KPI — December 2022: The Brief
Stubborn inflation, historic supply chain challenges and ongoing labor shortages continue to impact consumers and business owners alike.
The Conference Board Consumer Confidence Index® decreased again in November after losing ground in October. The Index now stands at 100.2 (1985=100), down from 102.2 a month prior. The Present Situation Index – based on consumers’ assessment of current business and labor market conditions – decreased to 137.4 from 138.7 last month. The Expectations Index – based on consumers’ short-term outlook for income, business and labor market conditions – declined to 75.4 from 77.9.
The University of Michigan Survey of Consumers – a survey consisting of approximately 50 core questions covering consumers’ assessments of their personal financial situation, buying attitudes and overall economic conditions – was 54.7 in November. The reading is down 8.7% from the previous month’s reading and well below the Dow Jones estimate of 59.5. In addition, the current economic conditions index fell 11.9% to 57.8, and the index of consumer expectations tumbled 6.2% to 52.7.
The Consumer Sentiment Index December Preliminary Report is currently 59.1, approximately 4% above November but still low from a historical perspective, according to the University of Michigan Survey of Consumers. Joanne Hsu, director at Survey of Consumers, says gains in the sentiment index were observed across multiple demographic groups. In particular, she says higher-income families and those with larger stock holdings posted large increases, which is supported by recent rises in financial markets. Concerns over high prices have eased modestly.
“For now, both inflation and higher borrowing costs are squeezing household spending,” adds Jim Baird, chief investment officer at Plante Moran Financial Advisors. “For low-income households in particular, higher prices for essentials limit discretionary spending, crimp savings and contribute to higher credit card debt.”
Small businesses feel the squeeze, too. According to NFIB’s Small Business Optimism Index, 32% of small business owners reported inflation as their single most important problem in operating their business – five points lower than July’s highest reading since the fourth quarter of 1979.
“Going into the holiday season, small business owners are seeing a slight ease in inflation pressures, but prices still remain high,” says Bill Dunkelberg, NFIB chief economist. “The small business economy is recovering as owners manage an ongoing labor shortage, supply chain disruptions and historic inflation.”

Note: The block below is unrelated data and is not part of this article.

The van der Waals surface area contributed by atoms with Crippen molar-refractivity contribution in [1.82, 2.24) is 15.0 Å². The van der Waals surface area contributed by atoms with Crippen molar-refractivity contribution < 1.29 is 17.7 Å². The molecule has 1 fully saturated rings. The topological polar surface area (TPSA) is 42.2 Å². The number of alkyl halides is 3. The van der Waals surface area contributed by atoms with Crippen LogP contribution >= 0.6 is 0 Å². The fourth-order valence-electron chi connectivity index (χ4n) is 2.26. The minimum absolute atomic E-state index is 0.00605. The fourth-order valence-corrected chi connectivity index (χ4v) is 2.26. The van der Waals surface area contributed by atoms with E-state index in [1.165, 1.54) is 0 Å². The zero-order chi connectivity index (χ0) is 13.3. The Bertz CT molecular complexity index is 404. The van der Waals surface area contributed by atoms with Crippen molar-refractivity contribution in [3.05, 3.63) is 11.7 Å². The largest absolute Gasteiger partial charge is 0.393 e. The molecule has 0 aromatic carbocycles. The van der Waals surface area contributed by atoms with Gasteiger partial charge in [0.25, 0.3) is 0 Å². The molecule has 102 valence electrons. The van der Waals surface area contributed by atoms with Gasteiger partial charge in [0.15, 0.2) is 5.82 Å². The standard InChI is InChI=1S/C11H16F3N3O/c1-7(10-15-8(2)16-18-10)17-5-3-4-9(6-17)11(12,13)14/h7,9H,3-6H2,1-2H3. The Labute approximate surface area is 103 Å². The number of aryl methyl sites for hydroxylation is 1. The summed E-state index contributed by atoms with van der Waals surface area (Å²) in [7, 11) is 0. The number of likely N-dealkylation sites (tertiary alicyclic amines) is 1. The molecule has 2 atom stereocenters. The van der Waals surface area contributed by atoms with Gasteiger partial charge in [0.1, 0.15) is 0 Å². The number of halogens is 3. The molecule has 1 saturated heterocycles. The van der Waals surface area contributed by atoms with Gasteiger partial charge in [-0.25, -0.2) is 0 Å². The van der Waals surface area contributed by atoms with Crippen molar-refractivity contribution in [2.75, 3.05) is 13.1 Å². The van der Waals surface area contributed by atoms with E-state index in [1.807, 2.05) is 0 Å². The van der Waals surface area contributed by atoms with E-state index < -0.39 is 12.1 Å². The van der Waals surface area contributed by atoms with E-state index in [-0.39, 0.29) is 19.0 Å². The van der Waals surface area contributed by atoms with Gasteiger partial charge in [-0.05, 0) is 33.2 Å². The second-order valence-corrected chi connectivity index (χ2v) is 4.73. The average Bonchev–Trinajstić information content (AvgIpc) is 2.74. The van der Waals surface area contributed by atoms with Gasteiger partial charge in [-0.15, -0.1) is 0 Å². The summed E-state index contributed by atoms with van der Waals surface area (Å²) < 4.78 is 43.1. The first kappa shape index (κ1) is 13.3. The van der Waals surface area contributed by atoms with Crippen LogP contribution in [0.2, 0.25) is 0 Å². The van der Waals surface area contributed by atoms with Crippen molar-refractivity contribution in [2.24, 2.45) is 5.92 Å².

Professionals in the automotive, RV and powersports industries remain steadfast in their efforts to evolve their business models and grow their brands in the face of adversity. As such, the monthly Key Performance Indicator Report serves as an objective wellness check on the overall health of our nation, from the state of manufacturing and vehicle sales to current economic conditions and consumer trends. Below are a few key data points explained in further detail throughout the report:
This Month’s Top Takeaways:
- After 29 consecutive months of growth, economic activity in the manufacturing sector contracted in November for the first time since May 2020. The Manufacturing PMI® registered 49%, 1.2 percentage points lower than the 50.2% recorded in October, according to supply executives in the latest Manufacturing ISM® Report On Business®.
- The Consumer Price Index for All Urban Consumers (CPI-U) edged up 0.1% in November on a seasonally adjusted basis, after increasing 0.4% in October, according to the U.S. Bureau of Labor Statistics. Over the last 12 months, the all-items index increased 7.1% before seasonal adjustment.
- The NFIB Small Business Optimism Index rose 0.6 points in November to 91.9. November’s reading is the 11th consecutive month below the 49-year average of 98.
- Total new vehicle sales for November 2022, including retail and non-retail transactions, are projected to reach 1,102,300 units – a 5.6% year-over-year increase. Comparing the sales volume without adjusting for the number of selling days translates to a 9.9% boost, according to a joint forecast from J.D. Power and LMC Automotive.
- Powersports Business says dealerships across the country recorded an average revenue growth of 5.5% in October 2022 vs. October 2021. This percentage is determined by composite data from more than 1,700 dealerships in the U.S. that use the CDK Lightspeed DMS. Every region saw a revenue decrease in the parts department, with an average decline of 4.2%. The Northeast produced the largest dip at 6.3%. Once again, the service department reported positive data for the month versus year-over-year. The Midwest jumped 13.9%, while the South followed closely behind at 12.4%. The Northwest reported the lowest service revenue growth at 6.5%. The average dealership’s new and pre-owned unit sales increased 6%. Every region but the West (0.0% growth) reported an increase in revenue. The Midwest reported the strongest gain of 10.9%. Overall, dealership’s followed last month’s trend, increasing revenue on average in every department. The Midwest reported a 9.7% increase, the South 8.5% and the Northwest 3.4%. The Northeast (2.1% growth) and the West (0.4% growth) reported the lowest revenue growth in October.
KPI — December 2022: State of Business — Automotive Industry